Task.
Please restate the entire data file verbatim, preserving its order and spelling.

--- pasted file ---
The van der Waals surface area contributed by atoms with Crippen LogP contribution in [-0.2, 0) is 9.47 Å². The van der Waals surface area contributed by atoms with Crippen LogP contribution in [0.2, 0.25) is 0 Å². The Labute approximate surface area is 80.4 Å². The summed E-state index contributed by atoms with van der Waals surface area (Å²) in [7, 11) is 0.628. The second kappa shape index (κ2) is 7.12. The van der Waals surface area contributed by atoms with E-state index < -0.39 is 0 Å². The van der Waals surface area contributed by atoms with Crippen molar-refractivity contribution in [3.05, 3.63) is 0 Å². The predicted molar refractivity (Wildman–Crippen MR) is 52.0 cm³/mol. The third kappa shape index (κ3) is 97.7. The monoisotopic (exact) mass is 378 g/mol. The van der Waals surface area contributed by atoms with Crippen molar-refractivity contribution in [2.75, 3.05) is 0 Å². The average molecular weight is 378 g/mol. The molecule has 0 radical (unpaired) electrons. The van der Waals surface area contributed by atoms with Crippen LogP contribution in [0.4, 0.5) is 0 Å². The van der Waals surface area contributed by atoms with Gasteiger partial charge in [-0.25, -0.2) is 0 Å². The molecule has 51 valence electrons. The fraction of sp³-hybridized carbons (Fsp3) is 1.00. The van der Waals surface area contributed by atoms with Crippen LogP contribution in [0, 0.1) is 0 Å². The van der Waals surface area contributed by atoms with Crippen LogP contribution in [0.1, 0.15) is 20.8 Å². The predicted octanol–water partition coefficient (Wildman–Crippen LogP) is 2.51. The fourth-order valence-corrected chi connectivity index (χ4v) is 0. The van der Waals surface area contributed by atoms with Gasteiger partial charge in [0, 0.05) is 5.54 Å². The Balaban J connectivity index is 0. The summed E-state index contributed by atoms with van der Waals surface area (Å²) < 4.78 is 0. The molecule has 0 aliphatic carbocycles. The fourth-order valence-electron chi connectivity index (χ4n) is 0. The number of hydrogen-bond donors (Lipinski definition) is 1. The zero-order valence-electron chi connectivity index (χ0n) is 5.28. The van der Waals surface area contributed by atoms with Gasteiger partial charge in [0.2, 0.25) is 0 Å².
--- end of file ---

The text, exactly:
The van der Waals surface area contributed by atoms with Crippen LogP contribution in [-0.2, 0) is 9.47 Å². The van der Waals surface area contributed by atoms with Crippen LogP contribution in [0.2, 0.25) is 0 Å². The Labute approximate surface area is 80.4 Å². The summed E-state index contributed by atoms with van der Waals surface area (Å²) in [7, 11) is 0.628. The second kappa shape index (κ2) is 7.12. The van der Waals surface area contributed by atoms with E-state index < -0.39 is 0 Å². The van der Waals surface area contributed by atoms with Crippen molar-refractivity contribution in [3.05, 3.63) is 0 Å². The predicted molar refractivity (Wildman–Crippen MR) is 52.0 cm³/mol. The third kappa shape index (κ3) is 97.7. The monoisotopic (exact) mass is 378 g/mol. The van der Waals surface area contributed by atoms with Crippen molar-refractivity contribution in [2.75, 3.05) is 0 Å². The average molecular weight is 378 g/mol. The molecule has 0 radical (unpaired) electrons. The van der Waals surface area contributed by atoms with Crippen LogP contribution in [0.4, 0.5) is 0 Å². The van der Waals surface area contributed by atoms with Gasteiger partial charge in [-0.25, -0.2) is 0 Å². The molecule has 51 valence electrons. The fraction of sp³-hybridized carbons (Fsp3) is 1.00. The van der Waals surface area contributed by atoms with Crippen LogP contribution in [0, 0.1) is 0 Å². The van der Waals surface area contributed by atoms with Crippen LogP contribution in [0.1, 0.15) is 20.8 Å². The predicted octanol–water partition coefficient (Wildman–Crippen LogP) is 2.51. The fourth-order valence-corrected chi connectivity index (χ4v) is 0. The van der Waals surface area contributed by atoms with Gasteiger partial charge in [0, 0.05) is 5.54 Å². The Balaban J connectivity index is 0. The summed E-state index contributed by atoms with van der Waals surface area (Å²) < 4.78 is 0. The molecule has 0 aliphatic carbocycles. The fourth-order valence-electron chi connectivity index (χ4n) is 0. The number of hydrogen-bond donors (Lipinski definition) is 1. The zero-order valence-electron chi connectivity index (χ0n) is 5.28. The van der Waals surface area contributed by atoms with Gasteiger partial charge in [0.2, 0.25) is 0 Å².